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Eyewitness: Dusty Boynton


Published September 19, 2012 at 7:11 a.m.

Dusty Boynton declares that when she first began painting, at age 52, what emerged on the paper “looked like it was done by a 5-year-old.” Just a year later, in 1988, a New York Times review said she had “a childlike style that isn’t childish.” (It’s noteworthy that Boynton so quickly had an exhibit to be reviewed, and favorably.) What’s the difference between childlike and childish? A discerning viewer can pick up on the intelligence, wit and wisdom in Boynton’s loosely drawn yet emotive human and animal forms. But you also could say she has, over her late-blooming career, totally nailed painting like a 5-year-old.

And you could imagine Picasso nodding with approval. “Every child is an artist,” he famously said. “The problem is how to remain an artist once he grows up.” Boynton, it seems, has blithely ignored that problem — along with the expectation that adults must make “mature” art. She is fully capable of doing so, as her realistic paintings in a recent catalog reveal. Instead, Boynton chooses to go at a blank surface with curiosity, openness and a great deal of energy. She likes the expression “abandoned but set free.” This from a woman whose previous (and lucrative) creative pursuit was making sophisticated miniature tableaux from wood in exacting 1:12 proportions.

Over brunch at the Bee’s Knees in Morrisville, Boynton announces that she doesn’t like to talk about her work. In fact, she confesses, she hadn’t really wanted to meet with a reporter; her dealer talked her into it. But Boynton’s warm and gregarious nature wins out and, little by little, she reveals how she came to painting. She attributes three other words to Picasso that impressed her: “trust, trust, trust.” Along with the Spanish master, a community-workshop art teacher Boynton encountered years ago inspired her to have faith in what she produced. “I follow my heart and my subconscious and let the painting go where it’s going,” she says.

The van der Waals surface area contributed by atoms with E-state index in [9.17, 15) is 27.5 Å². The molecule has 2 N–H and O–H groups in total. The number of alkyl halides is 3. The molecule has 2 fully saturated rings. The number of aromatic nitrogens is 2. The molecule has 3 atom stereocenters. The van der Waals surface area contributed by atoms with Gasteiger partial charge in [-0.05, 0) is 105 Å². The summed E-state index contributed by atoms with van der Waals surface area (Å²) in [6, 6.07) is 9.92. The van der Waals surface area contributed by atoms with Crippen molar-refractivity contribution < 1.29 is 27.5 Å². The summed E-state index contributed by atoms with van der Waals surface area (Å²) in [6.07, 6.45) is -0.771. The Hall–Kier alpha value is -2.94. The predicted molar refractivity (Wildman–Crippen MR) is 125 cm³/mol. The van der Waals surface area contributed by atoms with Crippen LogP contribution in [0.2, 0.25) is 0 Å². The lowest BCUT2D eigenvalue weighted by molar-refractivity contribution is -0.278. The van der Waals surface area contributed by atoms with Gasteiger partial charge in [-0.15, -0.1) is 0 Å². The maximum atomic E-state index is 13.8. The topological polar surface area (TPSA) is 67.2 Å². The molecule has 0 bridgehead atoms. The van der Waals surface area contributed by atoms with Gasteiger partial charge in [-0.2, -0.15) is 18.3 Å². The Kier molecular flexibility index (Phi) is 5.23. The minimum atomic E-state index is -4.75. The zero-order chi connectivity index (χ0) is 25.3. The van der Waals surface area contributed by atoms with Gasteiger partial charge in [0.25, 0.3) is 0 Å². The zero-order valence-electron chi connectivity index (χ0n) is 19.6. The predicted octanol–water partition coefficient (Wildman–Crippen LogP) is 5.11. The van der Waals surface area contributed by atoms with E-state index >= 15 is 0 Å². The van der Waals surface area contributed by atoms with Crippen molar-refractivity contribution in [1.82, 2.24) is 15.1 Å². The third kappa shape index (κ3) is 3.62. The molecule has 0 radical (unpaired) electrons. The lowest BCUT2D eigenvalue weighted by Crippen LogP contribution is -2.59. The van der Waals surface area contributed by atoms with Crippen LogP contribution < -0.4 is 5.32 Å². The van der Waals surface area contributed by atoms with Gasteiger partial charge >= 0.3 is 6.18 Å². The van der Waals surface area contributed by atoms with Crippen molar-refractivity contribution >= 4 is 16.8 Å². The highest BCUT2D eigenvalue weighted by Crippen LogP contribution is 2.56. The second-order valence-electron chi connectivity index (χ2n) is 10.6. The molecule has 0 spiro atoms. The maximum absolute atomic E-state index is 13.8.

Boynton is not the only artist to make this claim about her process. To be sure, the unfettered nature of her work is part of its appeal. But something else is at play here. Her paintings at first glance are joyous; at second glance, a sly seduction unfolds. From the scribbled portraits, personalities and attitudes emerge.

The Hyde Park, Vt.-based artist, who will be 77 in December, exhibits and sells her work at Denise Bibro Fine Art in Manhattan, and for handsome sums. But the longtime former board member of the Vermont Studio Center recently had her first-ever exhibit in her adopted state, at the Helen Day Art Center in Stowe. That show presented about a dozen of Boynton’s works — a selection curated by Rachel Moore — including large-scale paintings, special-edition prints and what Boynton calls “structured reliefs.”

These last are reminiscent of children’s books in which the pages are divided horizontally in thirds, and the figures on them can be arranged in preposterous, giggle-inducing combinations. Boynton does just that with her reliefs: Having drawn heads, torsos and legs separately on paper and cut them out, she affixes random trios together in a process one imagines is just plain fun — for example, in “Scoop,” the head of a brown dog with cocked ears and rosy cheeks; the torso of a female with a cropped yellow shirt, holding an ice cream cone; and the crossed legs of an elephant wearing a mini-skirt.

Fun, yes, but gaze on these mongrel figures for a while, and you can’t help but ponder Boynton’s intentions. Is there a statement here? Does it mean anything that a “lady” with a flower-bedecked hat, pearls and a neat ponytail has a huge, avian beak, chicken legs and, most audaciously, bare breasts with bright-pink nipples? Boynton has banked her memories — from a childhood growing up on a farm in Amherst, Mass.; a stint with her first husband in a “community of tennis and beach houses”; and raising four children with her second husband, Sam Boynton, in New Jersey — and unleashed them in her characters.

Boynton’s gleefully expressive work does not stand out because it makes you look, wonder and look some more. Rather, it stands out precisely because it is so gleefully expressive. Untrained in the academic sense — that community workshop was her only art class — Boynton packs a lot into scrawled lines and slashy brushwork.

Many of her paintings are raw and crudely executed, à la art brut. Others are more carefully rendered, including a remarkable family-portrait-style composition titled “Photoshoot.” In the 58-by-72-inch oil on linen, a white cat in a dress with yellow polka-dots stares wild-eyed at the viewer, while an impassive brown, doglike critter with dreadlocks grips her possessively. On their respective laps are a smaller brown dog and a black rooster. At the back, a large blue bird with a spatulate beak faces away; poking in from the right is a stout pink pig. You recognize traits in this “family.”

With their own brood grown and raising grandkids, Dusty and Sam Boynton preside over a small menagerie in Hyde Park: an affectionate black cockapoo, a queenly cat and two adorable donkeys. Their home is exquisite and comfortable, filled with art and antiques; out back are lovely gardens and a sumptuous mountain view. But it’s in her high-ceilinged studio, facing a blank canvas, where Boynton is most inspired. “I can’t wait to get up in the morning,” she says. “I’m forever grateful that you find a passion at 52 years old.”